How To Lead A Happy, Healthy, Purpose-Driven Life And Business

Worry does not empty tomorrow of its sorrow, it empties today of its strength.
— Leo Buscaglia
How to lead a happy, healthy, purpose-driven life and business

If you asked me a year ago what keeps me up at night, my answer would match that of most entrepreneurs. Along with the excitement and adventure of running a business, life can feel like a never-ending twenty-four-hour Le Mans car race. You're swept away in a near-daily avalanche of worry, cascading over plans you attempt to make for the future. You spend a lot of time in the unknown as an entrepreneur. It's a future destined for burnout and directionless days that overwhelm. Until you realize there's another way of leading a happy, healthy, purpose-driven life and business.

If you wish to get the most out of the year ahead, there is one central requirement that is more important than any other rule or strategy. Without it, you'll be stuck banging your head against the wall in frustration. What is this requirement? A deep driving desire to learn and grow.

It took me countless hours lost in hypothetical what-ifs to realize that the biggest bottleneck in any business is me (and you). Your business only grows as much as you do. I consumed advice with a ravenous appetite, but I didn't take the equally important time to let it digest. For any entrepreneur or creative, one of the biggest struggles is not finding advice or guidance, but filtering out what’s worth listening to.

Writing a blog is a reminder that I'm not merely trying to acquire information. I'm attempting to form new habits. I'm attempting a new way of life that will require time and persistence and daily application.

What I accomplish in a day is far from what I'm capable of accomplishing in a lifetime. But to spend my days as a fortune teller is a waste of the present. Is your mind in the past, the future or the present?

Thomas Carlyle was considered one of the most important social commentators of his time. His words are timeless and a testament to the odd and complex nature of the human mind. His words shine with a light of clarity. "Our main business is not to see what lies dimly at a distance, but to do what lies clearly at hand."

His words are not meant to be a poetic reflection, read and forgotten. His words are a new way of living. If you desire a happier, healthier, more purpose-driven life and business, his words are a gift.

Those words completely changed the way I plan and carry out my day. I design my days with meaningful progress as the foundation. I identified what fills me up and what projects are important to me. I created a schedule with flex to enjoy the spontaneity of life. I have a clear sense of where I'm going. It propels the momentum to carry me from one day to the next.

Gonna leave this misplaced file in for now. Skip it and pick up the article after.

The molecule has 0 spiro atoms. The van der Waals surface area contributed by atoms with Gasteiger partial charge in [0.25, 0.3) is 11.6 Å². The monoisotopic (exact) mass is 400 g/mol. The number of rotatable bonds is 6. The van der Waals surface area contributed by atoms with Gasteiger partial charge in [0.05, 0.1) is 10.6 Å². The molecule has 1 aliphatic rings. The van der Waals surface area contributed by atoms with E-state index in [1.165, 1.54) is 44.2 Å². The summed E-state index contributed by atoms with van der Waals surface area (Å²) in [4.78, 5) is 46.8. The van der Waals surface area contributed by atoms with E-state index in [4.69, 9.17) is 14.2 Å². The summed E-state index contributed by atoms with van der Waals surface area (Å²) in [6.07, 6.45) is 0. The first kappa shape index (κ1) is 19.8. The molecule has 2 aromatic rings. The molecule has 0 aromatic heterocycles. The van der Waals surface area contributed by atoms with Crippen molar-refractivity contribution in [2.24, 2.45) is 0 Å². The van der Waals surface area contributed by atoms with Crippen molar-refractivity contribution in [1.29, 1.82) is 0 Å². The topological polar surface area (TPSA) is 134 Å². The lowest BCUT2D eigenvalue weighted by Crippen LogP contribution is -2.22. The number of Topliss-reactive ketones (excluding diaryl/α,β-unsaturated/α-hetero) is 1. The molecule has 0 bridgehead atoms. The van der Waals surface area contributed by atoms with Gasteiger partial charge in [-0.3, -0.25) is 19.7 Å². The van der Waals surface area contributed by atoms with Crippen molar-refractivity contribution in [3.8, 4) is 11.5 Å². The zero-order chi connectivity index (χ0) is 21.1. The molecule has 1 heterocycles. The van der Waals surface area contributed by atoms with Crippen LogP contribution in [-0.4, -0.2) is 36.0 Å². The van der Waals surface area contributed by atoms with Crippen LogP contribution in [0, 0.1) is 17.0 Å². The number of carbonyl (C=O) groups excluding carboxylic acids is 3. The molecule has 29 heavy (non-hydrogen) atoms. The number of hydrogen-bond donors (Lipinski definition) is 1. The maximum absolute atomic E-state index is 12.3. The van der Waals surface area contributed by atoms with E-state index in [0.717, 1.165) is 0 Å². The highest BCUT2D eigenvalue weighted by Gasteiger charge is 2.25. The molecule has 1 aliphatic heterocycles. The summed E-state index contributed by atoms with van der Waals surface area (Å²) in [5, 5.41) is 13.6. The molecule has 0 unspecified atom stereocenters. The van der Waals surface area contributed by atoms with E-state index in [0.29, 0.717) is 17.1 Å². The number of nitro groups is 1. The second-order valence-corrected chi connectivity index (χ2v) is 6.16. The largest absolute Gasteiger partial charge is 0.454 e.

Because I have clarity and direction, my energy doesn't deplete, drifting aimlessly at sea, hoping for a glimpse of the shore. I know where I'm going. I have a compass.

I feel confident and in control, because I do what is clearly at hand. The baby steps I take every day compound to near magical results. When I reflect back on what I accomplished over the past year,  it wouldn't have been possible without this shift in thinking.

If I didn’t learn and grow from my failures, I would not have a business to write about. I would not be able to take time off without feeling guilty. I would continue to have sleepless nights filled with worry for the future. I'd be burned out and ineffective in my role, resenting the decision to work for myself.

Instead, I've developed a healthy and compassionate relationship with myself and my coaching business. This realization came through the understanding one step is enough for me. I know now that I don't have to fear the future. I know now that I can live one day at a time.

Perhaps the advice an army doctor gave to a man close to physical and mental collapse can help drive this point home.

"I want you to think of your life as an hourglass. You know there are thousands of grains of sand in the top of the hourglass; and they all pass slowly and evenly through the narrow neck in the middle. Nothing you or I could do would make more than one grain of sand pass through this narrow neck without impairing the hourglass. You and I, and everyone else are like this hourglass. When we start in the morning, there are hundreds of tasks which we feel that we must accomplish that day, but if we do not take them one at a time and let them pass through the day slowly and evenly as do the grains of sand passing through the neck of the hourglass, then we are bound to break our own physical or mental structure."

If you are ready to stop worrying and start living, ask yourself these questions and write down your answers. These questions were lovingly borrowed from Dale Carnegie’s classic - How To Stop Worrying And Start Living.

  1. Do I tend to put off living in the present in order to worry about the future, or to yearn for some magical solution over the horizon?

  2. Do I sometimes embitter the present by regretting things that happened in the past that are over and done with?

  3. Do I get up in the morning, determined to "Seize the day" to get the utmost out of these twenty-four hours?

  4. Can I get more out of life by living in day-tight compartments?

  5. When shall I start to do this? Next week? ... Tomorrow? ... Today?

Ron Livingston explains that where he's from, it's better to tell everyone that you're fine than to talk to a professional about your mental health. Here’s how he found his purpose.